A finance task force will be created by the end of the year to explore toll options to help finance a new bridge.
Busted at the bridge. A driver has been accused of going to great lengths to avoid paying tolls.
Long Island Rail Road and Metro-North Rail Road fares have gone up between eight and nine percent, depending on distance and ticket type.
Staten Island residents on Saturday protested against the toll on the Verrazano-Narrows Bridge, which has now reached $15.
If approved, Long Island Rail Road riders will be hit with increases as high as 15 percent.
The cash toll the George Washington Bridge, Holland Tunnel, Lincoln Tunnel, Goethals Bridge, Bayonne Bridge and Outerbridge Crossing will increase $1 to $13.
Currently, the display system shows drivers that the toll has been paid but not how much has been deducted from their account.
The report is being released Wednesday one year after the Port Authority increased tolls on its Hudson River crossings.
A New York City cab driver has been accused of taking passengers for a ride. Driver Emad Wanass got his taxi license back in December, but the TLC has learned that since then he has allegedly charged nearly 300 riders for tolls on fares within Manhattan.
The benefits were pulled more than a year ago at the behest of Gov. Chris Christie, who was critical of the perks given to nonunion employees.
The Port Authority is also going after drivers who alter their license plates. One driver installed a toggle switch on his dash board which made the plate flip up, so cameras couldn’t catch him dodging the tolls.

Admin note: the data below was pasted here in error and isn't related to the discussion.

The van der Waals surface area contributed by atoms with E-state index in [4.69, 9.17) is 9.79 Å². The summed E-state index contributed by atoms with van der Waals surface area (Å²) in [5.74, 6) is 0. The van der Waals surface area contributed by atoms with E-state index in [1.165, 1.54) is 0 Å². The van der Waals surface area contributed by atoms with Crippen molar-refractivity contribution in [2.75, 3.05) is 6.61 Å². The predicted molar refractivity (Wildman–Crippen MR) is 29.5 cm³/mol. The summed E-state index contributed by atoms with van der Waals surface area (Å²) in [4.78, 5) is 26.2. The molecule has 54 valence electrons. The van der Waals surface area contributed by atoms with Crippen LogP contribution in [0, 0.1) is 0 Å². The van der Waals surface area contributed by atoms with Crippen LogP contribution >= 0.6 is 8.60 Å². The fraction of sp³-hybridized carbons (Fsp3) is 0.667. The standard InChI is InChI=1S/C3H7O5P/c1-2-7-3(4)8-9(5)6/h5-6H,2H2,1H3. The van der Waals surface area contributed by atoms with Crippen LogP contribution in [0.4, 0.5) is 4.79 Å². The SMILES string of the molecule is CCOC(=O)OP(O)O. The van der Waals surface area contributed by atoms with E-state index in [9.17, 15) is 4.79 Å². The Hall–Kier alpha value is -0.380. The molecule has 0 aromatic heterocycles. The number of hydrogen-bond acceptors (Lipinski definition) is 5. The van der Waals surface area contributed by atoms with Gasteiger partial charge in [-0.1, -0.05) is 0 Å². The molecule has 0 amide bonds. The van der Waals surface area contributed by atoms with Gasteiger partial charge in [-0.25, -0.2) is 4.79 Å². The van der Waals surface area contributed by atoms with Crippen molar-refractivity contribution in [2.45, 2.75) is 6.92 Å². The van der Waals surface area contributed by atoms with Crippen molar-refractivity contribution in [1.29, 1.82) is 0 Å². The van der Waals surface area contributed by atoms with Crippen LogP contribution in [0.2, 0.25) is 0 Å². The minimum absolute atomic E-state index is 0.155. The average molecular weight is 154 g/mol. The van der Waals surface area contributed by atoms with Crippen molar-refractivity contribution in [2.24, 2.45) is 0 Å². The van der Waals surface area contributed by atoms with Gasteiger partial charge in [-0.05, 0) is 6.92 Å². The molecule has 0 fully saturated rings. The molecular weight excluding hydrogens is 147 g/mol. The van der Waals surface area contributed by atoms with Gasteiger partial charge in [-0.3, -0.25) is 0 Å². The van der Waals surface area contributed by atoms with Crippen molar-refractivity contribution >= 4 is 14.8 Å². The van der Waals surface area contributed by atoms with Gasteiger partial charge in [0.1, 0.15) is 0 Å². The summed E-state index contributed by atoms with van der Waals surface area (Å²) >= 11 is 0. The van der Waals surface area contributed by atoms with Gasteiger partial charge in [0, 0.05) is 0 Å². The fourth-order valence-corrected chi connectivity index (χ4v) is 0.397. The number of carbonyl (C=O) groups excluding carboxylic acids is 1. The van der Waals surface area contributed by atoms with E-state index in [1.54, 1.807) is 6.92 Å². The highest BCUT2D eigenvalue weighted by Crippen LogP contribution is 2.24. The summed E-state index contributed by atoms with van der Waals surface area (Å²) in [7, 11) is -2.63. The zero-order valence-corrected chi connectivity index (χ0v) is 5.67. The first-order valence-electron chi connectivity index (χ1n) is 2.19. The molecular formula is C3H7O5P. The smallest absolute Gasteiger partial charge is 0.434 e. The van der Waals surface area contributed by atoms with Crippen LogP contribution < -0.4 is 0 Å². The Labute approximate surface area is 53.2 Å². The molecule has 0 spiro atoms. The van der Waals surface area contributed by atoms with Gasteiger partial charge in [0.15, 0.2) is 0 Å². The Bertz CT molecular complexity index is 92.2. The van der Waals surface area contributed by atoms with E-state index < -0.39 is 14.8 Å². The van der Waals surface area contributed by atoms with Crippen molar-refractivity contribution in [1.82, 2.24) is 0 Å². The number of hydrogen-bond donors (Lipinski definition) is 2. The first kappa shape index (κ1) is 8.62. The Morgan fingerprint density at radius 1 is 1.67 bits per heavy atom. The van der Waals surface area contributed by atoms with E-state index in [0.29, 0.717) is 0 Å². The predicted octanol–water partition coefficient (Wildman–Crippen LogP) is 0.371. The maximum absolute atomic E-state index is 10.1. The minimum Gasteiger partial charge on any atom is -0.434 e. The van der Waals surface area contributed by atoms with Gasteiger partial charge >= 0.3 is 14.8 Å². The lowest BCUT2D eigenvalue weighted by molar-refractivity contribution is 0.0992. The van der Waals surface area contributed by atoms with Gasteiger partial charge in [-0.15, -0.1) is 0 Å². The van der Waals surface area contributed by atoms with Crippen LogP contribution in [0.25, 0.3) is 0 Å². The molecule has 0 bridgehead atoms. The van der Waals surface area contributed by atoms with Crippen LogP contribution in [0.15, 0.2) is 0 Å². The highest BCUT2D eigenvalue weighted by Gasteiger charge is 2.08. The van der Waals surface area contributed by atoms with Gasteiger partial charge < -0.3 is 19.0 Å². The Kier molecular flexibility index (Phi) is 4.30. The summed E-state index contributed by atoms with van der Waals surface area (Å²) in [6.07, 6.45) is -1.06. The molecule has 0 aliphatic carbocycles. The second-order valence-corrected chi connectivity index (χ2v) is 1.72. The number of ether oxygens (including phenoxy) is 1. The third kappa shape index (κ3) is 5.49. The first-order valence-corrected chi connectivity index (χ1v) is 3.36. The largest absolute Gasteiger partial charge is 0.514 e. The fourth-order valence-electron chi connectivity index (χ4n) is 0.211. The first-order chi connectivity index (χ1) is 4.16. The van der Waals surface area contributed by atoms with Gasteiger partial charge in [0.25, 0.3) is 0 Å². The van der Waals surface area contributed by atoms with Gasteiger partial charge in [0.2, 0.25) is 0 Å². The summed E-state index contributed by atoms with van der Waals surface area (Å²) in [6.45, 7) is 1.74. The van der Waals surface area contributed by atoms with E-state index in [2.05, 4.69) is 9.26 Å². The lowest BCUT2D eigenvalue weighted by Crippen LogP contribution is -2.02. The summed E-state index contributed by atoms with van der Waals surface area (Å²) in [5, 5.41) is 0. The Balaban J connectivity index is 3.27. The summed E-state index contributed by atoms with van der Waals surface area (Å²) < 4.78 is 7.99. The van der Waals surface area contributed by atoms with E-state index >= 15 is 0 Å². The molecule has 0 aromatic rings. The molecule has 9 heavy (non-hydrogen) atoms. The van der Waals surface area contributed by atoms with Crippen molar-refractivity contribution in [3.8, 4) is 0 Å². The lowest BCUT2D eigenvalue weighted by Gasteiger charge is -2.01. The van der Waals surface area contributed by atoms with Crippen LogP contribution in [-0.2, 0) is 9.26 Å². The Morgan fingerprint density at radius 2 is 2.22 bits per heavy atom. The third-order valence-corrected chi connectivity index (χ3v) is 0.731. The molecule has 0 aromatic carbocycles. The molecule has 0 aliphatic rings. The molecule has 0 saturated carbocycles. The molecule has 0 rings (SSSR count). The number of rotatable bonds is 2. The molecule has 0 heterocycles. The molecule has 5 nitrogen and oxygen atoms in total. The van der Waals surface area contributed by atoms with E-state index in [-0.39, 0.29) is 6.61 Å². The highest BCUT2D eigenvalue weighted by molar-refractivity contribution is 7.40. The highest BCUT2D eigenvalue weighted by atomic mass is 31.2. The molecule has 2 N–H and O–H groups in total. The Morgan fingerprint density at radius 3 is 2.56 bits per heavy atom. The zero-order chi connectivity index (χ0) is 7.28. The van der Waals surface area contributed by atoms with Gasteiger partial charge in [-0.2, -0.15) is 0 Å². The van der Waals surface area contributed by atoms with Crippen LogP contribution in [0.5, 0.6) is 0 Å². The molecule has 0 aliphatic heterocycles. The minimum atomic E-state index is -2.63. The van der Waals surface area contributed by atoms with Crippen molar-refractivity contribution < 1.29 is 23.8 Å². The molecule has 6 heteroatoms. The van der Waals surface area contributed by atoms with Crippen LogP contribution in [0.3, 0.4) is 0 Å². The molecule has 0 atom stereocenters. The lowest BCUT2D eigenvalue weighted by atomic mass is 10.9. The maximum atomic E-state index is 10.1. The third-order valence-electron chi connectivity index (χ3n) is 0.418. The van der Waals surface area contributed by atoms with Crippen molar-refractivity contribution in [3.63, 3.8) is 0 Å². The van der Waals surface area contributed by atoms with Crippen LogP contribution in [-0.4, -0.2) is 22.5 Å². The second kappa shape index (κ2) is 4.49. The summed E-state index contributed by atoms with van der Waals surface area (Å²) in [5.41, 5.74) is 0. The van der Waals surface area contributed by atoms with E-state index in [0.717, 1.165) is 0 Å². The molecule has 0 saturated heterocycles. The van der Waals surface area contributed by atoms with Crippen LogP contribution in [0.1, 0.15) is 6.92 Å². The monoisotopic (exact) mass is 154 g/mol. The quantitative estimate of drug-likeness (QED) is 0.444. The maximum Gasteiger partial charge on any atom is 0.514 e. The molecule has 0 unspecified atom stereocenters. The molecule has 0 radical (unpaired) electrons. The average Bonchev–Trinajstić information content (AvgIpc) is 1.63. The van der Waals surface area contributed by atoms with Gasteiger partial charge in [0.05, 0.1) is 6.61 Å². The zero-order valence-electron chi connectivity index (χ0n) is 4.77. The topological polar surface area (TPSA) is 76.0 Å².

New Jersey Turnpike Authority executive director Veronique Hakim says she’ll know by next month how much money has come in as a result of the crackdown. Officials estimated that $16 million was lost to exact-change cheats last year.
Officials say an audit will take a closer look at Port Authority employee compensation and why costs are rising to rebuild the World Trade Center.
Officials decided to end the system that allowed motorists who didn’t have enough change to take envelopes and mail the payment.
The 58-year-old Columbus resident John Filippine pleaded guilty Wednesday to participating in a scheme in which he and two others obtained toll tickets from interchanges near their toll plazas and substituted them for tickets from motorists who paid larger tolls and then pocketing the difference.